– September 22, 2017
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The research identifies many adverse effects from imposing both minimum and maximum prices on gasoline — including rent seeking and industry protectionism — not that it made sense to begin with.

Provincially mandated gasoline prices burden Atlantic Canadians, who have now paid US$166 million extra since regulations were introduced.

Whether there was public demand or not for action against prices perceived to be too high and volatile, the cure has proved worse than the disease, and it offers a lesson for other jurisdictions considering this course of action. Industries are suffering from the higher cost of inputs, even though gasoline consumption has not risen significantly.

Prince Edward Island was the first province to implement controlled gasoline prices in 1991, purportedly to be just and reasonable. Newfoundland and Labrador followed in 2001, and then Nova Scotia and New Brunswick in 2006. The only ones to benefit, however, have been government officials, along with some members of the regulated industry — not consumers.

Marco Navarro-Génie, president and CEO of the Atlantic Institute for Market Studies (AIMS) in Halifax, has authored new research on Atlantic Canada’s unhealthy use of price controls. Released in August, he quantified the impact in “What’s Still Missing from Your Wallet?” by comparing historical trends and neighboring cities with unregulated prices. The policy paper identifies many adverse effects from imposing both minimum and maximum prices on gasoline — including rent seeking and industry protectionism — not that it made sense to begin with.

He demonstrates that the average unregulated price of gasoline was lower, although there were more fluctuations as supply and demand conditions changed. In other words, regulated prices fluctuate less, “but at the potential cost of an increased average price per liter.” His findings are consistent with 2011 research published in the American Law and Economics Review, which demonstrated that in Atlantic Canada “the enactment of such regulation is significantly correlated with higher prices.… [and] the possibility of regulatory capture.”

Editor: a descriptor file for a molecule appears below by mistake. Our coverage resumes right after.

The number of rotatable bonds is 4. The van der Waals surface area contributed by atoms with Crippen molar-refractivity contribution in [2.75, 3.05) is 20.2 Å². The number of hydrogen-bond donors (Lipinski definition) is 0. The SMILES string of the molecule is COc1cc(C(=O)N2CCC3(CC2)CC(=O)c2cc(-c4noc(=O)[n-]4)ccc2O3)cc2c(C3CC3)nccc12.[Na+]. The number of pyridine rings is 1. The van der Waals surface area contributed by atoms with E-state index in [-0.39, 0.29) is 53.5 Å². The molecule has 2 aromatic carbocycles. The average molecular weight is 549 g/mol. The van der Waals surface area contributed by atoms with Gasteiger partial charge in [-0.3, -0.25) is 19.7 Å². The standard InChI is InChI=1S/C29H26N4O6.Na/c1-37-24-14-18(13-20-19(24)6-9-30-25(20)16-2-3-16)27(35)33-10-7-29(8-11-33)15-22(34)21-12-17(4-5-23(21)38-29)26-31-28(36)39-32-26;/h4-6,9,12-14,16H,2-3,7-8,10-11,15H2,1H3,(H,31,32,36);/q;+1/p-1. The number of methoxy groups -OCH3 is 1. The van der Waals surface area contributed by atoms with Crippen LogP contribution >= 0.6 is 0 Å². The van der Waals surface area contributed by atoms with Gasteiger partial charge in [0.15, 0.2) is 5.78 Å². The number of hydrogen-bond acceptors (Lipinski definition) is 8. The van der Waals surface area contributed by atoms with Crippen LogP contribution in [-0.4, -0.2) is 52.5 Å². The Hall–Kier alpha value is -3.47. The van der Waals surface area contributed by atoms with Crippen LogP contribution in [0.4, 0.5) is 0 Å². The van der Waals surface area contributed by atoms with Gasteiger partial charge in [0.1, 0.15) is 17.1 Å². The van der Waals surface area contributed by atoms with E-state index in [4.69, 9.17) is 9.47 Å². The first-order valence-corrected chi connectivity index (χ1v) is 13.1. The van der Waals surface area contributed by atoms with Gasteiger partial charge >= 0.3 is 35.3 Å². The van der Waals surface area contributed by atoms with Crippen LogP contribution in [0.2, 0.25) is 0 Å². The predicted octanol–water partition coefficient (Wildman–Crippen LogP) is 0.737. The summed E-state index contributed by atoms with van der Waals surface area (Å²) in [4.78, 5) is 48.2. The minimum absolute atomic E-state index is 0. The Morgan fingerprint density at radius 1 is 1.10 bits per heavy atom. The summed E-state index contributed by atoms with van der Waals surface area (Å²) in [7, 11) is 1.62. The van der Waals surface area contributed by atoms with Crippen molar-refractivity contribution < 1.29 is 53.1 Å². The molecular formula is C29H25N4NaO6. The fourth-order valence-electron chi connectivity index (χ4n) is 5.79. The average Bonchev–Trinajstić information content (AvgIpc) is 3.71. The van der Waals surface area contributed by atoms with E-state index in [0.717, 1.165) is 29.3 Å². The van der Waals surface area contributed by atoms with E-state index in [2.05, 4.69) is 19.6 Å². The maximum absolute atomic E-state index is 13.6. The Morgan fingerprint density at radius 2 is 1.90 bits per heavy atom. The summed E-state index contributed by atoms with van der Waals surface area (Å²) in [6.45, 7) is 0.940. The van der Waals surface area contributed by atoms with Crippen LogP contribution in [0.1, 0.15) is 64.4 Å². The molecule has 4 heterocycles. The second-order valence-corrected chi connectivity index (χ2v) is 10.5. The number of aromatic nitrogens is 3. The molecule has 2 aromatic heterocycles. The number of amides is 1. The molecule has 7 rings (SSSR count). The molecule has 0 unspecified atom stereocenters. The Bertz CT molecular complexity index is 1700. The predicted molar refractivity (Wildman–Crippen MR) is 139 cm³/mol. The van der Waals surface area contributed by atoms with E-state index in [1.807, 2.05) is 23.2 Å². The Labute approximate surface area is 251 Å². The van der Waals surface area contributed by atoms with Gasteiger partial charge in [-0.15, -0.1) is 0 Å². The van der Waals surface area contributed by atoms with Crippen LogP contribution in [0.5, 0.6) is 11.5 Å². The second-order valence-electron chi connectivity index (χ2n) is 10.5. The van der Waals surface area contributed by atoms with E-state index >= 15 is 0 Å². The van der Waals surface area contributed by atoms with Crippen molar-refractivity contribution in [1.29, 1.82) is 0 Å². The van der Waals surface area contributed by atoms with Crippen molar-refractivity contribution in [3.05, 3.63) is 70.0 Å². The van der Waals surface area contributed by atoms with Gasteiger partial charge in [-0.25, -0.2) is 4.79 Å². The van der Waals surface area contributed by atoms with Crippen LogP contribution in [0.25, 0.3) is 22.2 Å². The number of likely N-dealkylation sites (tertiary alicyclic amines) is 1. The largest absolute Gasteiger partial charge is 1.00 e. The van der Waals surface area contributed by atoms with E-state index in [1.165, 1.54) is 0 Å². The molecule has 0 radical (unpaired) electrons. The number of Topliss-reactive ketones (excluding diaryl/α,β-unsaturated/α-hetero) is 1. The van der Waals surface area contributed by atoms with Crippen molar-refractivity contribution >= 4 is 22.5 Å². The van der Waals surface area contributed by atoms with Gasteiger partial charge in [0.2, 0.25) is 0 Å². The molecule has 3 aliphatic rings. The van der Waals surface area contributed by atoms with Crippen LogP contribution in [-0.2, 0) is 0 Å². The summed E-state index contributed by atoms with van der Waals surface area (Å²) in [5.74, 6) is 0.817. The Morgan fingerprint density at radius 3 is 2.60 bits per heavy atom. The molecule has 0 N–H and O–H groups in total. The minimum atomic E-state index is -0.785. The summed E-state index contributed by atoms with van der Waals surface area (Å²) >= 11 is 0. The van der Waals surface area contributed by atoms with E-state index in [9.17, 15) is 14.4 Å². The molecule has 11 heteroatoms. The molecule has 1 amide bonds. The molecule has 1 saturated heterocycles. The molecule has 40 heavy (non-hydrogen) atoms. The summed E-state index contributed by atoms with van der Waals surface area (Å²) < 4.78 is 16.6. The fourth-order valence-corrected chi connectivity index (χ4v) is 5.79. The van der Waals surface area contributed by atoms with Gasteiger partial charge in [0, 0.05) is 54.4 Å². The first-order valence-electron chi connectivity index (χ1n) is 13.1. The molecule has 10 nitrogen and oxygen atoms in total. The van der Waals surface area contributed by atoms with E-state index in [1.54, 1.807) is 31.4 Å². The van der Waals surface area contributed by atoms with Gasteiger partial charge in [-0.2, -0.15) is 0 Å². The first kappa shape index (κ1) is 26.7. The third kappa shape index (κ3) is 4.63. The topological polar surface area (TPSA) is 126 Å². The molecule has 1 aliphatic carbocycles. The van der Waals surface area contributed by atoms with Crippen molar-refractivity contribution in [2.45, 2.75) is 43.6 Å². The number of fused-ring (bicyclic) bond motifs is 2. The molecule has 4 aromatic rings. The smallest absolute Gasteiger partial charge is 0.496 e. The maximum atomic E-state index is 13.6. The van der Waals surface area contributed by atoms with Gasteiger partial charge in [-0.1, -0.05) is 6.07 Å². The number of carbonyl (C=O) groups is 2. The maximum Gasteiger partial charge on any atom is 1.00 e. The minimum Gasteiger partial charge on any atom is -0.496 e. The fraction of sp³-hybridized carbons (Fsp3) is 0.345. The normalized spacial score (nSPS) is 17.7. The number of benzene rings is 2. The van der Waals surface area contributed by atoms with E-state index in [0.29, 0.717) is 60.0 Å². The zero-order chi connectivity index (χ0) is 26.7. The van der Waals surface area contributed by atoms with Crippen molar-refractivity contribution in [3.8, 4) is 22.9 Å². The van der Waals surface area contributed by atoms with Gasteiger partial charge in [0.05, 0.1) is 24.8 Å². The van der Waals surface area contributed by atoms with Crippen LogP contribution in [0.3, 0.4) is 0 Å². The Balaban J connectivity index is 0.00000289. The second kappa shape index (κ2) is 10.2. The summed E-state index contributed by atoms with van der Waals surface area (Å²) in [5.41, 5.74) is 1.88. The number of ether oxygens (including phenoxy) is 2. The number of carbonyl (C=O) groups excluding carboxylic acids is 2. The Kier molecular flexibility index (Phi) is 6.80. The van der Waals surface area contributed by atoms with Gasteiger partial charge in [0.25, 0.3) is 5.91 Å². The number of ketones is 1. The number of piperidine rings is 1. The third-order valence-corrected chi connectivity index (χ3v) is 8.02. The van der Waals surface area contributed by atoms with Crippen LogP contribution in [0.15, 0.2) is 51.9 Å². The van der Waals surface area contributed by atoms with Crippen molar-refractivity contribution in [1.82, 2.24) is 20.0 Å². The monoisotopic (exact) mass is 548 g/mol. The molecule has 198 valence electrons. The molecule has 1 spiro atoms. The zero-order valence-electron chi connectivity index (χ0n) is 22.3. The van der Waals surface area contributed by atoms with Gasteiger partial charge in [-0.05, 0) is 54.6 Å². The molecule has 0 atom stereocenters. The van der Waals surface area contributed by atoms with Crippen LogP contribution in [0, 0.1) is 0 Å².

Navarro-Génie also found a lack of government transparency during his research: compiling the data was a challenge, particularly from Prince Edward Island. In this regard, the author calls for governments to present a proper accounting of the costs of enforcement, management, and compliance and the policy results.

Derek Fildebrandt, a member of the Legislative Assembly (MLA) for Strathmore-Brooks in Alberta, has openly criticized these policies, and he fears the lunacy might make it to the federal level: “Regulating gas prices has been a disaster in Atlantic Canada. Doing so nationally won’t be any different,” he commented on his Twitter. 

Navarro-Génie argues correctly that deregulation in this domain would save money for taxpayers too, given the obsolescence of government agencies tasked with administering prices: “The cost of regulation … is not just in its distortion of the market price in either direction, but also in the actual process of facilitating the regulation.”

Image: Malcolm. Fergus Hodgson contributed to this article.

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Paz Gómez

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